logjam in second place in the Hockey East standings –
featuring Boston University, Maine and New Hampshire –
is about more than who has a shot to jump up and catch Boston
College in the final four weeks of the regular season.
three-way tie for second, you see, is also a three-way tie
for fourth. Which makes it a mad scramble to get into second
or third place and avoid playing UMass Lowell in the first
round of the Hockey East playoffs.
Lowell isn’t assured of the fifth spot, and even if
they get it, third place may be no picnic if you’re
facing the Beanpot champion Northeastern Huskies. But there
are a number of reasons for BU, Maine and UNH to be clamoring
for third or better. Here are two big reasons the River
Hawks are dangerous:
leading the officiating crackdown have vowed to maintain
its vigilance through the playoffs, which will bode well
for the River Hawks. Their 24.6-percent power play is especially
lethal with the first unit on the ice, which often happens
for the entire two minutes.
makes them so good are their interchangable parts: they
typically set up with Andrew Martin and Cleve Kinley manning
the points, but Elias Godoy and Ben Walter will rotate into
those positions as well. That movement forces the penalty
killing team to adjust, opening up passing and shooting
the beneficiary is the fifth member of the first unit, Danny
O'Brien, who stakes his claim to the slot area. Most players
who occupy that space on the ice are the size of David Ortiz,
but O'Brien's just 5-foot-8, 188 pounds. To Godoy, who set
him up for his fifth goal in four games Saturday night,
size doesn't matter.
a hunter," said Godoy. "O'B's got very good command
of loose pucks and the ability to get to rebounds. Every
time he gets a chance he puts it in."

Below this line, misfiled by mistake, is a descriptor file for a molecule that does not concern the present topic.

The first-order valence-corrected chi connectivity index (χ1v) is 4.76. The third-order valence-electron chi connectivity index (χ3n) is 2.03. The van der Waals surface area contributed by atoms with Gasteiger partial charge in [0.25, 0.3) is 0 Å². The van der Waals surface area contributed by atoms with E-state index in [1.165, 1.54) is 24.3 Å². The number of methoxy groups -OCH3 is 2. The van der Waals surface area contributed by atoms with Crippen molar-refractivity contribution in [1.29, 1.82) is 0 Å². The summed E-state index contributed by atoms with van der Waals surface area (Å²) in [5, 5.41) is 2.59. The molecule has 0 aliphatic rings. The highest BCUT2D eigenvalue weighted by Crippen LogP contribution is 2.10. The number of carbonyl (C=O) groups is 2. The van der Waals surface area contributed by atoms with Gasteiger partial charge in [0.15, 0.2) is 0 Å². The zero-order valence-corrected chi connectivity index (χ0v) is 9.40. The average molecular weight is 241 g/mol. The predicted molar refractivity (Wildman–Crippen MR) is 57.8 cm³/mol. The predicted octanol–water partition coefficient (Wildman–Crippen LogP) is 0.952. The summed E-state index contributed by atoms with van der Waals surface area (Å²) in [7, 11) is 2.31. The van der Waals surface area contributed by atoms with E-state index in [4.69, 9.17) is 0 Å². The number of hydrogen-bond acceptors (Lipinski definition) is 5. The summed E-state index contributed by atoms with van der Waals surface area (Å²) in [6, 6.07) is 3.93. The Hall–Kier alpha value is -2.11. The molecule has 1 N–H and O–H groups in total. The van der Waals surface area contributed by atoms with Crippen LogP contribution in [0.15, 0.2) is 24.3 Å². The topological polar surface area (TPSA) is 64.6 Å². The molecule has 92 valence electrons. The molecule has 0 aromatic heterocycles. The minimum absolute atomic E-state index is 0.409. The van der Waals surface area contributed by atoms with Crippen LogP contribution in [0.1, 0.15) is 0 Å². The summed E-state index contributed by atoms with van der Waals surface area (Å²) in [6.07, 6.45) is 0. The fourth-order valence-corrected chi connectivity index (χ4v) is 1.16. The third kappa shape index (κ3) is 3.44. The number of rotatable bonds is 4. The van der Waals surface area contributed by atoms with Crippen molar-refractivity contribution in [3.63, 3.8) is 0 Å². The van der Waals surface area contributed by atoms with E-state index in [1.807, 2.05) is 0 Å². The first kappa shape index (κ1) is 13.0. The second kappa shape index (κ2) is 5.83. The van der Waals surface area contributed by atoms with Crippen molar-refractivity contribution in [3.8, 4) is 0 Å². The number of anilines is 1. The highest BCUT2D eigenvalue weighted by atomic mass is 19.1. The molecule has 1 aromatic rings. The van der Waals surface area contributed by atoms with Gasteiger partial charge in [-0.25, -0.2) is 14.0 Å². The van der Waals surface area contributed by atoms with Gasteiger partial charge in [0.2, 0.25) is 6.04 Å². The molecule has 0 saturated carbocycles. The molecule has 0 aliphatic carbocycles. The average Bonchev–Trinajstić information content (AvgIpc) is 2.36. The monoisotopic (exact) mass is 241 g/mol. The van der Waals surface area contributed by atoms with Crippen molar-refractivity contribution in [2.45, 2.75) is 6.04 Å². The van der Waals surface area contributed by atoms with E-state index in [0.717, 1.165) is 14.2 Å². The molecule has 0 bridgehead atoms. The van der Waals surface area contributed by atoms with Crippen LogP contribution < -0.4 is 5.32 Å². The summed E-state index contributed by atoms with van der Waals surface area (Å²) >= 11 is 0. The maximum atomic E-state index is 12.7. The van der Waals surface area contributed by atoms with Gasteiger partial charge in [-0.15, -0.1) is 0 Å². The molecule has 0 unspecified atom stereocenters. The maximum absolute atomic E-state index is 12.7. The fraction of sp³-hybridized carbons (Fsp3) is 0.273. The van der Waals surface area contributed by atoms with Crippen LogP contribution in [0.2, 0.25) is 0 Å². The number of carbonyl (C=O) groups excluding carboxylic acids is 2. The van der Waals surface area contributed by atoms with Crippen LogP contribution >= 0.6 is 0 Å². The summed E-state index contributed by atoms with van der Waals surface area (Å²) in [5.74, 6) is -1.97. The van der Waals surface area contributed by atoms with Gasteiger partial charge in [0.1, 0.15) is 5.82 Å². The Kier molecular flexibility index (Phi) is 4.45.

defensemen are punishing O'Brien for invading their space,
he doesn't seem to mind.
an easy job with guys like Marty and Eli and Cleve and Walter
getting you the puck," he said. "It's all worth
it. Nothing hurts."
River Hawks’ all-for-one attitude manifests itself
in many ways, from how MacDonald says his players hold each
other accountable for the systems they play to the way most
of them stand excitedly on the bench throughout the game.
another example: Godoy, arguably one of the five most creative
players in the conference, spent Saturday night skating
between two players who aren’t among the team’s
top seven scorers. That's not to slight Mark Pandolfo or
René Gauthier, his linemates against Providence,
but it's still surprising to see the team's top returning
scorer on what could accurately be described as the third
of course, doesn't mind.
I'm not playing with 23-goal Ben Walter, Andrew Martin,
Danny O'Brien, I don't care," said the junior from
West Vancouver, B.C. "Whatever it takes to win, I'm
on board. I'll play with anyone."
also has a kinship with classmate Pandolfo, who he played
with last season when Pandolfo scored 13 goals. He has just
four thus far this year, but Godoy likes the opportunity
to help him turn things around. Saturday he sprung Gauthier
with a pass that led to Gauthier's first goal of the season.
love to make guys who haven't been playing their best better,"
said Godoy. "Guys like René Gauthier, who has
a boatload of skill. I like to talk to him and get him to
show what he can do."
AND HEARD IN HOCKEY EAST
Friars – The pain from Providence’s
seven-win season to this point shows no signs of abating.
What could have been a turning-point weekend – featuring
a 2-2 tie against Boston College and a comeback to force
overtime at UMass Lowell – ended on a bitter note
with a controversial River Hawk goal in overtime.
Tejchma led UML on a two-on-one, but Providence’s
David Cacciola made the initial save. Bobby Robins, the
trailer on the play, lunged for the rebound, pushing Cacciola
backwards and the goal off its pegs. Assistant referee Mike
Taddeo, stationed on the goal line, signaled goal, and after
a brief review with referee Tom Fryer at center ice, a very
frustrated Friar team had its 11th Hockey East loss.
goal light never went on, and the goal judge never got consulted,”
head coach Paul Pooley said afterwards. “That’s
what I question I just hope that when the tape comes out,
that the goal was in as opposed to not being in and not
having consulted the goal judge – with the linesman
making the call. If that’s the case, then I’m
fine with it. It’s too important to our livelihoods,
too important to our kids.”
was certain that the puck crossed the line, and did so before
the net came off.
why I started celebrating,” he said. “I would
have kept on poking away at it otherwise. (When the discussion
was going on) I was a little concerned, but I wasn’t
of whether the goal should have counted or not, it was a
devastating way for Providence to lose – Pooley said
his team’s mood was one of “anger, more than
the way the year has gone,” he added. “But you
have to keep fighting through adversity.”